A week in the area Los Angeles, with no car and about $100 a day — staying in a youth hostel. Seth Kugel, the New York Times' Frugal Traveler:
Seven days and six nights without a car turned out to be not only possible but in many ways afforded me a more unfiltered view of Los Angeles than I would have gotten behind the wheel, taking highways rather than local roads and further buffered from my surroundings by a windshield and a loud radio. I could pedal down the Pacific coast, pause at food trucks and pop into parks uninterrupted by the need to find a parking spot — or worse, a valet. Los Angeles felt within reach.
And as the days passed, I realized that, for a city known for its car culture, Los Angeles can be managed on a bike. The small number of dedicated bike lanes and marked bike routes are scattered around somewhat unhelpfully, but Google Maps’ bike mapping beta for mobile and Web does a fairly decent job of making sense of them. Widespread, though not ubiquitous, signs around the city urge drivers to “share the road” and give cyclists three feet leeway. Though I occasionally hopped up on sidewalks when I felt uncomfortable in traffic, I found drivers to be reasonably accommodating.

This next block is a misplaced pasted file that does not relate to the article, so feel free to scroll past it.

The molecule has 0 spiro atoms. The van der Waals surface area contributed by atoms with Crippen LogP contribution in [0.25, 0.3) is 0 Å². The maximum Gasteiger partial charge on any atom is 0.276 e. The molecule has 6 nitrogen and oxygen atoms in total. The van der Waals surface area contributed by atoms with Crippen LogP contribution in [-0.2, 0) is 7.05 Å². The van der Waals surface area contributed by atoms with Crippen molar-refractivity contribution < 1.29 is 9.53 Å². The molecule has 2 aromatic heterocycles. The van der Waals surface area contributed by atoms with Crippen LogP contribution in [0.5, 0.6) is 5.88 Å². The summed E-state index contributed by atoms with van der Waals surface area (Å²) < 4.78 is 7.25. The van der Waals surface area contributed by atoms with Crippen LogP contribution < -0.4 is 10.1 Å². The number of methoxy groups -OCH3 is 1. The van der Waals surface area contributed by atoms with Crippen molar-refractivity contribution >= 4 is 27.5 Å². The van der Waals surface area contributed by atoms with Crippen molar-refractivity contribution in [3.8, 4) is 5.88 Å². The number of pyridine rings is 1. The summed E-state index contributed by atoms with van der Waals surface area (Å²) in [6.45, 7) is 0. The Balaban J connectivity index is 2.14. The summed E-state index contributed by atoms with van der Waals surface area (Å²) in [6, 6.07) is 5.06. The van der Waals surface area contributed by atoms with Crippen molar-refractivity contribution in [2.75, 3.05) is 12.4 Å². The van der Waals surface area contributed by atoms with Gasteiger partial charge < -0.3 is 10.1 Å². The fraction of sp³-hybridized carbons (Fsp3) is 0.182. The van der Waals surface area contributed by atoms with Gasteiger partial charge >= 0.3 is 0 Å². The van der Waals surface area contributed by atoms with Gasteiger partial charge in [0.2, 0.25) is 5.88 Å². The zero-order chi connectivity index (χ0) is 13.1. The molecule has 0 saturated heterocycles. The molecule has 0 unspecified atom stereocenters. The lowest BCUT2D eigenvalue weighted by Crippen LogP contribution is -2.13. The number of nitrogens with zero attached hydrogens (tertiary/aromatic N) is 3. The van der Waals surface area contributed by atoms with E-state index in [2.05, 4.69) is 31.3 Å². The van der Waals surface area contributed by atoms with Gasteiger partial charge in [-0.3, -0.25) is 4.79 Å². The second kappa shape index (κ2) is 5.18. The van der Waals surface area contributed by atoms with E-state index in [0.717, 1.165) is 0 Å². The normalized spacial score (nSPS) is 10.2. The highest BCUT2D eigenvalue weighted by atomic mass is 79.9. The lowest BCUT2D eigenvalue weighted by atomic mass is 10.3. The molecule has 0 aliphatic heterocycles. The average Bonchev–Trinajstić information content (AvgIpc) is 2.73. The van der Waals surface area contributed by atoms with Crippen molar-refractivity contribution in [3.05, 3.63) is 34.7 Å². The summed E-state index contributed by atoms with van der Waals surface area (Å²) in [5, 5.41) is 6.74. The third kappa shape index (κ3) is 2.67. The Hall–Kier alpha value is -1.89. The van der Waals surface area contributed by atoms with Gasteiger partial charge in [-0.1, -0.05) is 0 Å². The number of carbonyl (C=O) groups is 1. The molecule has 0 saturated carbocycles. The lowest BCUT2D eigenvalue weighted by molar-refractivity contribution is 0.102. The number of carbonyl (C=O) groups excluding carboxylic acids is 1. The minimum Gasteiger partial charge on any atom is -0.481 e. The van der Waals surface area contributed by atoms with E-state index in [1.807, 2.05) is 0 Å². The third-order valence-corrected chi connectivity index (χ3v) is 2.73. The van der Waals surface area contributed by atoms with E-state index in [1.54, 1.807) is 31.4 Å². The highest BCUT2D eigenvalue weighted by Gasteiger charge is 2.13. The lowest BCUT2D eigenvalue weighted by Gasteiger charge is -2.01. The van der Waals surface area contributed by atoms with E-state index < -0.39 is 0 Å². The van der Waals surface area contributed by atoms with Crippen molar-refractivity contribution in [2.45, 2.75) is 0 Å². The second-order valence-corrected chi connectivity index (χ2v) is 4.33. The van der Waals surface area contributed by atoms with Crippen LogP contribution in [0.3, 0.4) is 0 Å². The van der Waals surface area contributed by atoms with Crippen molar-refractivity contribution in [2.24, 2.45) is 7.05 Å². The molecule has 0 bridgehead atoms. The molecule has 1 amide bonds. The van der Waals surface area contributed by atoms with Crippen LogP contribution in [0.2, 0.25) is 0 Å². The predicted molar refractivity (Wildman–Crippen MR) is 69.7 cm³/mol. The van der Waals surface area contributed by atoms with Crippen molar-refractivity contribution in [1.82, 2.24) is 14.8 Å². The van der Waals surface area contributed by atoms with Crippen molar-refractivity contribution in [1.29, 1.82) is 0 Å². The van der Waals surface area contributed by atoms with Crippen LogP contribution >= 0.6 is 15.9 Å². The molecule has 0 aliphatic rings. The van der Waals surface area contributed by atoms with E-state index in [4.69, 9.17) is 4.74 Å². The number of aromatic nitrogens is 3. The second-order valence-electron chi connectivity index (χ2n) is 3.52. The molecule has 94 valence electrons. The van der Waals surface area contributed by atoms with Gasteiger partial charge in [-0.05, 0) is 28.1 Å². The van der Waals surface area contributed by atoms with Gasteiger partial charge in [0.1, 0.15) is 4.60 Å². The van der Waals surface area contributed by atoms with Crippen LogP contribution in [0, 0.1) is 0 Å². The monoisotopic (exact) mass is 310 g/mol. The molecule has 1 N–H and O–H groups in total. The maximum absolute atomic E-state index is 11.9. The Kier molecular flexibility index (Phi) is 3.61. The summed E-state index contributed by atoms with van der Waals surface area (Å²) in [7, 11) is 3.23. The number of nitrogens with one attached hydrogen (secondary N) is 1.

To be fair, my view may have been skewed by the fact that I chose Santa Monica as my base of operations, in part for its coastal bike path and relatively calm streets but mostly because I landed a $28-a-night bunk at an outpost of Hostelling International, the brand for youth hostel associations around the world.
Ah, there's the rub. He did get as far as inland as the Rose Bowl and the Huntington, though. There's a slide show online at the NYT.